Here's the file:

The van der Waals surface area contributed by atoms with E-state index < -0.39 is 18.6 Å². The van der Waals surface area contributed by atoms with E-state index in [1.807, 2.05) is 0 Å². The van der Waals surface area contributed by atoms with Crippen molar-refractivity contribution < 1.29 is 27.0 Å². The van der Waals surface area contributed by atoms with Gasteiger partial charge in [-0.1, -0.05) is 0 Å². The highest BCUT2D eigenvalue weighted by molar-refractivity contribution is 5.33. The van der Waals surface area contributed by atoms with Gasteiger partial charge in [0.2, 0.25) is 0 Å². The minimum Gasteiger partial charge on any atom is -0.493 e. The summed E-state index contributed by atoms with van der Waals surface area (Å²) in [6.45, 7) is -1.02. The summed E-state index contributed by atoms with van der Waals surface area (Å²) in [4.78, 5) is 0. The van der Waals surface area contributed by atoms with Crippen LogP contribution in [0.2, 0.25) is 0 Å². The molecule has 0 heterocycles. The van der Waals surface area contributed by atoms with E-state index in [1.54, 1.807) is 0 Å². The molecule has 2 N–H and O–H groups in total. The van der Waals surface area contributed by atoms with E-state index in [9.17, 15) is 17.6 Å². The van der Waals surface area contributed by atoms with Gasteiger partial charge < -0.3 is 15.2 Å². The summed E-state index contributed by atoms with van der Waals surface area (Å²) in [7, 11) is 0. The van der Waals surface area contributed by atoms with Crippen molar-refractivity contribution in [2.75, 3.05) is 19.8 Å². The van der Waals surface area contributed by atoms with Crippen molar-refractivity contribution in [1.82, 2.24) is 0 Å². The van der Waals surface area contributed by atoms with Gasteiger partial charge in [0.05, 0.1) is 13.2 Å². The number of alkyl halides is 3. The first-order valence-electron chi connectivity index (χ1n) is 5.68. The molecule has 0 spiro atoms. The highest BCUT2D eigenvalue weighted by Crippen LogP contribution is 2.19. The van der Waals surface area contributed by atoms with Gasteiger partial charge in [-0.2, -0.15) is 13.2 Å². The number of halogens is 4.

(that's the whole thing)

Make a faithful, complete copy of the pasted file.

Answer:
The van der Waals surface area contributed by atoms with E-state index < -0.39 is 18.6 Å². The van der Waals surface area contributed by atoms with E-state index in [1.807, 2.05) is 0 Å². The van der Waals surface area contributed by atoms with Crippen molar-refractivity contribution < 1.29 is 27.0 Å². The van der Waals surface area contributed by atoms with Gasteiger partial charge in [-0.1, -0.05) is 0 Å². The highest BCUT2D eigenvalue weighted by molar-refractivity contribution is 5.33. The van der Waals surface area contributed by atoms with Gasteiger partial charge in [0.2, 0.25) is 0 Å². The minimum Gasteiger partial charge on any atom is -0.493 e. The summed E-state index contributed by atoms with van der Waals surface area (Å²) in [6.45, 7) is -1.02. The summed E-state index contributed by atoms with van der Waals surface area (Å²) in [4.78, 5) is 0. The van der Waals surface area contributed by atoms with Crippen LogP contribution in [0.2, 0.25) is 0 Å². The molecule has 0 heterocycles. The van der Waals surface area contributed by atoms with E-state index in [1.54, 1.807) is 0 Å². The molecule has 2 N–H and O–H groups in total. The van der Waals surface area contributed by atoms with E-state index in [9.17, 15) is 17.6 Å². The van der Waals surface area contributed by atoms with Gasteiger partial charge < -0.3 is 15.2 Å². The summed E-state index contributed by atoms with van der Waals surface area (Å²) in [7, 11) is 0. The van der Waals surface area contributed by atoms with Crippen molar-refractivity contribution in [2.75, 3.05) is 19.8 Å². The van der Waals surface area contributed by atoms with Crippen molar-refractivity contribution in [1.82, 2.24) is 0 Å². The van der Waals surface area contributed by atoms with Gasteiger partial charge in [0.05, 0.1) is 13.2 Å². The number of alkyl halides is 3. The first-order valence-electron chi connectivity index (χ1n) is 5.68. The molecule has 0 spiro atoms. The highest BCUT2D eigenvalue weighted by Crippen LogP contribution is 2.19. The van der Waals surface area contributed by atoms with Gasteiger partial charge in [-0.2, -0.15) is 13.2 Å². The number of halogens is 4.